Belief and Knowledge

Course Requirement Areas: 
Metaphysics and Epistemology
Term: 
Fall
Credits: 
4.0
Level: 
Doctoral
Type: 
Elective
Course Description: 

This is an advanced course in the philosophy of mind, with connections to epistemology. The course presupposes familiarity with basic philosophical concepts in the philosophy of mind and epistemology. It focuses on the nature of belief, and its relationship to knowledge. The topic has a rich history and it's instructive to see how our assumptions about knowledge and belief have changed through the history of philosophy. We will begin with Plato's idea that knowledge and belief have different objects, and a more contemporary version of the same idea. Next we will look at the puzzling claim, apparently held by the Pyrrhonian sceptics, that we should suspend all beliefs. Considering how this is possible will lead us to the question of whether we can believe at will, and to investigating the connection of beliefs to actions. Once we have some idea of what beliefs may be, we shall see whether we can have beliefs in dreams, and possible consequences of this to the issue of dream scepticism. In the last part of the course, we will consider forms of knowledge that may not presuppose belief, and the idea that knowledge and belief are distinct mental attitudes.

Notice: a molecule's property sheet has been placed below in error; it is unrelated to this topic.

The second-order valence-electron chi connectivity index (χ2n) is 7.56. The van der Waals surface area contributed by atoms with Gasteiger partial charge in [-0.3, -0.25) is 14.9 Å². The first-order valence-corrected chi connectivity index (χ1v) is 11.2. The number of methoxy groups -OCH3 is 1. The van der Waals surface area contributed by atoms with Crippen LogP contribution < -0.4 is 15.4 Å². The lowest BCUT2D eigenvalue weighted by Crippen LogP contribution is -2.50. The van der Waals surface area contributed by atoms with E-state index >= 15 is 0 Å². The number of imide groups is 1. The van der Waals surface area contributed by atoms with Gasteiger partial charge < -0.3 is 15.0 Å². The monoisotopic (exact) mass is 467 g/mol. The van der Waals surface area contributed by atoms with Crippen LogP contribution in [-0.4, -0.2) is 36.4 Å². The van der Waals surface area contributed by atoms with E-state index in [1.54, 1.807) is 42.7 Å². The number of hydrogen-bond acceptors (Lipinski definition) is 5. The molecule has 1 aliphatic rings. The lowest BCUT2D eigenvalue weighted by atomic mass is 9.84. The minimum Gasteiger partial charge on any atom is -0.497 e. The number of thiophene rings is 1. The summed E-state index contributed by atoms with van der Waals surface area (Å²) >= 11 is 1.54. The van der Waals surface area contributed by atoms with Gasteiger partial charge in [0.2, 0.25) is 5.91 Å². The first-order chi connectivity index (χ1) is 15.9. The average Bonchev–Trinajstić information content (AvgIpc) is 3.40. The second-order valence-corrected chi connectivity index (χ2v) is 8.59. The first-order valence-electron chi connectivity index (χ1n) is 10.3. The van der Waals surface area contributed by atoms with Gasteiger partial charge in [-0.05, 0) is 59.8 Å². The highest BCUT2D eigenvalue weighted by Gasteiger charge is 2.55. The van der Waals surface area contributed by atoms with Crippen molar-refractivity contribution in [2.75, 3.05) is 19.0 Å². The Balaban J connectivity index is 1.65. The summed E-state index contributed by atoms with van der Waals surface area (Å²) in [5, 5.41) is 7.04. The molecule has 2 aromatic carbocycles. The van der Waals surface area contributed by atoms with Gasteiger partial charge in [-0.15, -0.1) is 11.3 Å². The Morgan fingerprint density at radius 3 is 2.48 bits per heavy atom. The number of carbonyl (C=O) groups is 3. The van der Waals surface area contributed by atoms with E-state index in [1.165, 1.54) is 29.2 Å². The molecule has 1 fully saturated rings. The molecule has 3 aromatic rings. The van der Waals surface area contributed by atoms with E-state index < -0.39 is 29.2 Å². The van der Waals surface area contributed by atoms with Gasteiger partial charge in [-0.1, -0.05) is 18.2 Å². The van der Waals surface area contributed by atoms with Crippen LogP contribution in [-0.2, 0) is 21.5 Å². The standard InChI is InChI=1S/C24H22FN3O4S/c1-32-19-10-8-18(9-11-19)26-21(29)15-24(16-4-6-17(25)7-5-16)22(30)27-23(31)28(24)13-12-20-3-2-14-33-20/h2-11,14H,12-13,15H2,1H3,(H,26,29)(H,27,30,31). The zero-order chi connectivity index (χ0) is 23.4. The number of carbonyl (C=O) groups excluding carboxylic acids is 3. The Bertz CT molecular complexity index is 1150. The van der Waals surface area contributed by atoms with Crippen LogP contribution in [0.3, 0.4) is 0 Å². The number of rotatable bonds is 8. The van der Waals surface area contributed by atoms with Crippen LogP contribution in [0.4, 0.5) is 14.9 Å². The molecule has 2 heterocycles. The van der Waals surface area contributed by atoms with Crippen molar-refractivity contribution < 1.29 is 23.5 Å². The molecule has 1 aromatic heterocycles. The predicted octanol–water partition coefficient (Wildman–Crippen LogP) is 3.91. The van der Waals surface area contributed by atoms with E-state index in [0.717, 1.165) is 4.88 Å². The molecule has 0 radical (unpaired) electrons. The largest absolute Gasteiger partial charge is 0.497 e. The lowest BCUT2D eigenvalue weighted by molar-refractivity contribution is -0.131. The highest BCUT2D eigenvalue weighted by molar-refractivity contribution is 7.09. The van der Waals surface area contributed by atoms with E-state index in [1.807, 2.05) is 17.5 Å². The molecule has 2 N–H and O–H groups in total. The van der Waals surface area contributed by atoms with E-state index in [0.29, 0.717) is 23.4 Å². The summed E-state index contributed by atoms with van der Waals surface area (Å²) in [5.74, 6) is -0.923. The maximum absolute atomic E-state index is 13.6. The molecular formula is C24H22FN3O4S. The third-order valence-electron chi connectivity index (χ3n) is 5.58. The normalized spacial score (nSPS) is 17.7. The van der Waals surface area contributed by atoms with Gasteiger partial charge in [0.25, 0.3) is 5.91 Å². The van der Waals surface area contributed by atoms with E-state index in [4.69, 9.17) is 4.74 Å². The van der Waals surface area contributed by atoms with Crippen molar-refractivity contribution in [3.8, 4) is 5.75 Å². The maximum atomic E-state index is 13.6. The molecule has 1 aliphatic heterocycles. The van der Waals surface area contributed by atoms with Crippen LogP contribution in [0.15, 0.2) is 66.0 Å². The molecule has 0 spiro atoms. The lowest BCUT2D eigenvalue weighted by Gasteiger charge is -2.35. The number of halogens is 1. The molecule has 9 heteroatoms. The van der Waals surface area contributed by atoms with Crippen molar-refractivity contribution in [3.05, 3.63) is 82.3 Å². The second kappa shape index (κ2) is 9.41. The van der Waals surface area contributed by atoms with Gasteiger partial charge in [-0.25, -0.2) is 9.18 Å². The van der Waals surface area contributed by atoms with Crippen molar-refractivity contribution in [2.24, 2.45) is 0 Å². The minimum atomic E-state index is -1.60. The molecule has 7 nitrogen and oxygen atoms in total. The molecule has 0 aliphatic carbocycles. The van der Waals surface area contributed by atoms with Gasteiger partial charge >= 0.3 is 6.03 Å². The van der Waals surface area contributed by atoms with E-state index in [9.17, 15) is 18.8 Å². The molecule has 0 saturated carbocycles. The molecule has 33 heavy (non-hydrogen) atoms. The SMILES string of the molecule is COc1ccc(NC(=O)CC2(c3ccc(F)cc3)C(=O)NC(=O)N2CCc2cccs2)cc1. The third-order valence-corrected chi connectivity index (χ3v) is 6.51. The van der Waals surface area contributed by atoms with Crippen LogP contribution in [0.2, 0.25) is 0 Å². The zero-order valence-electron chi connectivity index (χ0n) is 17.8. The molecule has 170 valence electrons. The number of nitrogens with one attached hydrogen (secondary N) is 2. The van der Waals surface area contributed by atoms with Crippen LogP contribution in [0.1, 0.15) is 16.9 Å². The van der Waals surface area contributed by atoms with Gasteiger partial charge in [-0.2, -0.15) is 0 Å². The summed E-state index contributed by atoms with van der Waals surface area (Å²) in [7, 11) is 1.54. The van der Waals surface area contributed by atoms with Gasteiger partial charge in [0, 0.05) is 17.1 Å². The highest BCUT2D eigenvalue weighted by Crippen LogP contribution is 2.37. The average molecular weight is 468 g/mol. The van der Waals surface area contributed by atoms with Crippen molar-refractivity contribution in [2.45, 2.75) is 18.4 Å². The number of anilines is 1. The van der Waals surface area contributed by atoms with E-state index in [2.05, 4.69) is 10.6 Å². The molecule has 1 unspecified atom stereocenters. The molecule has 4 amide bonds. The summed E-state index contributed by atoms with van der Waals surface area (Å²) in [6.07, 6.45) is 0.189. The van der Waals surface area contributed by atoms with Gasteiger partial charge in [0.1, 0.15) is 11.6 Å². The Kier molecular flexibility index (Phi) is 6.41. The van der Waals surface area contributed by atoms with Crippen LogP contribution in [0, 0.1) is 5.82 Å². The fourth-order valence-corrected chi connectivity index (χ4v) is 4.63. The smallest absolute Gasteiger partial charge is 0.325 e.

Learning Outcomes: 

Students will have an in-depth understanding of some of the most important philosophical debates surrounding the concept of belief. They will have an insight into the historical construction of philosophical issues. They will develop their ability to discern and evaluate arguments in texts, and to present an argued position in a clear and concise manner.

Assessment: 

Conditions for passing the course:

  • conscientious attendance, reading of the assigned material, (mental) preparation of answers to all the reading questions, participation in discussions;
  • a 10-15 minute presentation based on the readings for a class. Presenters are advised to focus on the reading questions which will be distributed throughout the term. The presentation can be developed into a term paper.
  • A 4-5000 word term paper, to be submitted by the end of the term, on a suitable topic related to the course. Please consult the instructor on your topic.

 

Grading:

  • 25% presentation
  • 75% term paper

Informed and active participation in the seminar discussions will be taken into account in borderline cases to improve the grade